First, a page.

Banker Who Sought Trump Cabinet Post Convicted of Bribery

A Chicago banker was convicted of federal charges that he sought to trade $16 million in bank loans to former Trump campaign chief Paul Manafort for the chance at a top administration post.

Stephen Calk was found guilty on Tuesday of financial institution bribery and conspiracy over the 2016 and 2017 loans. The founder and longtime chief executive of Federal Savings Bank had hoped that then-President Donald Trump would name him to one of a raft of powerful government posts, including treasury secretary, defense secretary or ambassador to France or the U.K.

Instead Calk faces possible prison time after jurors in Manhattan federal court found that he approved the loans to Manafort in exchange for help in landing a job. The trial, which began June 22, featured the testimony of Skybridge Capital founder and former White House aide Anthony Scaramucci and offered a window into the sometimes chaotic transition that followed Trump’s unexpected 2016 election.

Calk did not respond to questions outside the courthouse after the verdict was delivered.

“We are very disappointed by the verdict and will be pursuing all available legal remedies, including an appeal,” his lawyer, Paul Schoeman, said in an email.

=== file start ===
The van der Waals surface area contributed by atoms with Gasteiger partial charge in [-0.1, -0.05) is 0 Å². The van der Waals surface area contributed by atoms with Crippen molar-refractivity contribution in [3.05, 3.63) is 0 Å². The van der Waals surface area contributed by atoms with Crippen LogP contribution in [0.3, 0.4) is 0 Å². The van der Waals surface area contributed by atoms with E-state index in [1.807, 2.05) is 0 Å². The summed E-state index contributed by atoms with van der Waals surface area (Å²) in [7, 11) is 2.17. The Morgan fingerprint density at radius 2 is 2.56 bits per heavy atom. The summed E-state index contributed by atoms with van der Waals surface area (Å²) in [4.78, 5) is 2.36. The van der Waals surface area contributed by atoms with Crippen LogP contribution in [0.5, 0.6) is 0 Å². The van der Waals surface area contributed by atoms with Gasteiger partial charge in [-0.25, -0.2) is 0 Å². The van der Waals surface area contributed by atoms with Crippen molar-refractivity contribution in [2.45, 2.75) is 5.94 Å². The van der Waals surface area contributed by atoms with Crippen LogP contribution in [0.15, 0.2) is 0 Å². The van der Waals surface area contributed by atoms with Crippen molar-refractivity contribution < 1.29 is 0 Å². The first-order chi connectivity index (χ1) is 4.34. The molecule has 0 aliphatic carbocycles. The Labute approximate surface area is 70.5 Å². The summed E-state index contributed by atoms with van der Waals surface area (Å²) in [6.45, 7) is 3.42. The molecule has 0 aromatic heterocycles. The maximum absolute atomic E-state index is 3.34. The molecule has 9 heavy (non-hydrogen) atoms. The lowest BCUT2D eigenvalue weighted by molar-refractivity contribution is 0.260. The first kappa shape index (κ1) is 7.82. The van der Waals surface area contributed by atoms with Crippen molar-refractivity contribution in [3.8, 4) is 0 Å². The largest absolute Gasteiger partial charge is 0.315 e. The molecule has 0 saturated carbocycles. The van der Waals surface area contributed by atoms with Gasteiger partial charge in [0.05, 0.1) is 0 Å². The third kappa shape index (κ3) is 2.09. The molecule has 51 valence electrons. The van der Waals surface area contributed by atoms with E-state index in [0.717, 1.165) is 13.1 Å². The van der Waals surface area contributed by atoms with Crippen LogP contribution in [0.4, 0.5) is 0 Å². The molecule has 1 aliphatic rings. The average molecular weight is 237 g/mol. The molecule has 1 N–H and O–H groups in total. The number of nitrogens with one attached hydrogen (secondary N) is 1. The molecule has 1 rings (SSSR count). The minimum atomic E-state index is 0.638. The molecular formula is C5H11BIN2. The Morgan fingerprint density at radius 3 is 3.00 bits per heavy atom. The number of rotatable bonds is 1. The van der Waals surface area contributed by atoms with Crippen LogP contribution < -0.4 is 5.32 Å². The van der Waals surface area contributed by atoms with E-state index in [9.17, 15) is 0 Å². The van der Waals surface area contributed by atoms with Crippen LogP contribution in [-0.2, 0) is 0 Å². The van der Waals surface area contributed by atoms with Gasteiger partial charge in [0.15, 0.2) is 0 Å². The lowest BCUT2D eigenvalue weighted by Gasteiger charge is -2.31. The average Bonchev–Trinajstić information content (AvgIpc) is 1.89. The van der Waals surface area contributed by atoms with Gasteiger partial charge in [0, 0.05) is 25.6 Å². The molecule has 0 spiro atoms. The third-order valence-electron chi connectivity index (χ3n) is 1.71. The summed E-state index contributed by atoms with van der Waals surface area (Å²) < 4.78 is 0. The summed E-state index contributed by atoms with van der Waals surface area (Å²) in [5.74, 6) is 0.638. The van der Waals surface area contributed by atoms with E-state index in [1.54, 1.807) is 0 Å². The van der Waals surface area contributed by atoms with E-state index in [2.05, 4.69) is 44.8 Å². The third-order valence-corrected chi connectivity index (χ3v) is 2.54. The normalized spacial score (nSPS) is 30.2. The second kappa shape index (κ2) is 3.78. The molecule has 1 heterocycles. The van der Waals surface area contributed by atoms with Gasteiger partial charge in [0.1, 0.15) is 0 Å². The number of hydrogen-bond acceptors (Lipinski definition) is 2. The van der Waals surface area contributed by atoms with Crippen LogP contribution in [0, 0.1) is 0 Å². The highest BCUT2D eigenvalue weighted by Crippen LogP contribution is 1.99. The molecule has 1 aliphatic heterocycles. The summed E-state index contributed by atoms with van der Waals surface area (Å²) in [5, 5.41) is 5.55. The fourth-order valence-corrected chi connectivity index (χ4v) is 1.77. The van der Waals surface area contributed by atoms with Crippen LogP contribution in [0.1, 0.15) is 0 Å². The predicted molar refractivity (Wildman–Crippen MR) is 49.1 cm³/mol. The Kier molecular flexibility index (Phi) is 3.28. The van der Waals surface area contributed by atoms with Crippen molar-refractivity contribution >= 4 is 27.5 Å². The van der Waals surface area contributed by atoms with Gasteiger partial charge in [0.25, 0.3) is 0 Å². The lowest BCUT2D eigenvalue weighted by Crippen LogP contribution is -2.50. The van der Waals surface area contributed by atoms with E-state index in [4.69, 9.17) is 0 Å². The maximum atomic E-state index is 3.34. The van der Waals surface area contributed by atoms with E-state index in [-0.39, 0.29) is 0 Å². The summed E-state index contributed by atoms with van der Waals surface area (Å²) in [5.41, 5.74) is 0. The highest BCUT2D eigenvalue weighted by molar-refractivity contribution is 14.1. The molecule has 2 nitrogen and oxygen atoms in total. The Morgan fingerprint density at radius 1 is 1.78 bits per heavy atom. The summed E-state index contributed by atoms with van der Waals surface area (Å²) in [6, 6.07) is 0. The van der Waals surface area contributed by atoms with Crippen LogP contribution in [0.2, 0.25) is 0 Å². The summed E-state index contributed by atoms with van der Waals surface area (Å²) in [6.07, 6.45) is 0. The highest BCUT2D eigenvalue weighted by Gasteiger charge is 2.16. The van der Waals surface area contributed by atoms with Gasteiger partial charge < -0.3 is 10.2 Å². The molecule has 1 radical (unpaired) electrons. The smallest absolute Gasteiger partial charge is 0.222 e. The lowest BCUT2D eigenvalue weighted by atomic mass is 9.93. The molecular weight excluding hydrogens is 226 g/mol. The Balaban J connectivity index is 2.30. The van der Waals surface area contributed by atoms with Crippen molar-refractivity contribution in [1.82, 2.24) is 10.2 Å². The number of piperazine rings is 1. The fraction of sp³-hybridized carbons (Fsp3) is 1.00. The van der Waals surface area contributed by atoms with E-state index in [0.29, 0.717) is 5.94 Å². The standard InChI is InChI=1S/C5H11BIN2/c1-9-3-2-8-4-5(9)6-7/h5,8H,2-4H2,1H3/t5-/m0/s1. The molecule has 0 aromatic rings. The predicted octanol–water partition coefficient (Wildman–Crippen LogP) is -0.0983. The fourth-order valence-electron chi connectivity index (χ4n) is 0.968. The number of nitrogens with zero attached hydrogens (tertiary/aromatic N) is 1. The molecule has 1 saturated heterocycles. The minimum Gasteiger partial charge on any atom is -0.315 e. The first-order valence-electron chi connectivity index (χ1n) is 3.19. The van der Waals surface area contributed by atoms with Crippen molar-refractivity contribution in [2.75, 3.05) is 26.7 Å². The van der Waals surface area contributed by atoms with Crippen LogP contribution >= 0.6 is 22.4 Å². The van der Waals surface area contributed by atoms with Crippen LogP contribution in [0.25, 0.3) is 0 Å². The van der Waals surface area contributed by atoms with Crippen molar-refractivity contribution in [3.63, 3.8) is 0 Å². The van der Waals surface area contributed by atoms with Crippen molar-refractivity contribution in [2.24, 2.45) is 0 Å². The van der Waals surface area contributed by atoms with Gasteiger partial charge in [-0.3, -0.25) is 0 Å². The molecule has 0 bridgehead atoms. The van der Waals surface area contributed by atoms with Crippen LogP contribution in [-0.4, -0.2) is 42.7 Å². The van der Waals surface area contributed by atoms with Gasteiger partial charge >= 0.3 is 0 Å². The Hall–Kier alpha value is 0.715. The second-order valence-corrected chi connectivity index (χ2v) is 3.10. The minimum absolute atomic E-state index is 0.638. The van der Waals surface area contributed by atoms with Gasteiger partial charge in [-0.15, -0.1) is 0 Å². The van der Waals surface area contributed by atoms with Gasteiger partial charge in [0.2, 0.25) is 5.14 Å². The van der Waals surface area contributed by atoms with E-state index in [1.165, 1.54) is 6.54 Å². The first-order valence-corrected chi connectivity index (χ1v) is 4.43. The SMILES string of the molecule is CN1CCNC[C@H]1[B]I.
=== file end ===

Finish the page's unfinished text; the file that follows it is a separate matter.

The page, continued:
Army Interview

Manafort, who led Trump’s 2016 campaign for about two months, then continued on as an adviser, arranged for Calk to be interviewed at Trump Tower for undersecretary of the Army. The banker wasn’t selected for the post or for any other administration job.

Calk is scheduled to be sentenced on Jan. 10. He faces a maximum of 30 years in prison, though he’s likely to get much less than that.

Prosecutors argued that Calk was “hungry for power” and conspired with Manafort to try to achieve it. According to the government, Calk approved the loans despite Manafort’s poor credit and lack of sufficient collateral.

“Calk was the one with the money,” Assistant U.S. Attorney Paul Monteleoni said in closing arguments on Monday. “What Manafort offered to Calk was the chance to use some of that money to buy power.”

Schoeman argued that the banker believed the loans were sound based on the information Manafort provided and the approvals weren’t linked to Calk’s desire to serve in the Trump administration. That was motivated by Calk’s sense of duty, the lawyer said.

“It’s not about greed for power,” Schoeman told jurors. “It’s about, ‘I would like to serve, as undersecretary of the Army.’”

Though Calk was convicted of conspiring with Manafort, the former Trump campaign chief was not charged in the case and did not appear as either a prosecution or defense witness. Manafort was separately convicted in Virginia federal court in 2018 of fraud and other charges that stemmed in part from this dealings with Federal Savings Bank. Trump pardoned Manafort on all federal charges shortly before leaving office.

Scaramucci worked on the Trump transition team and later spent 11 days as White House communications director. He told jurors that Calk initially sought to be Army secretary but was willing to interview for undersecretary. Scaramucci helped get Calk the interview as a favor to Manafort but said he knew nothing about the loans and that he wouldn’t have helped Calk if he had.

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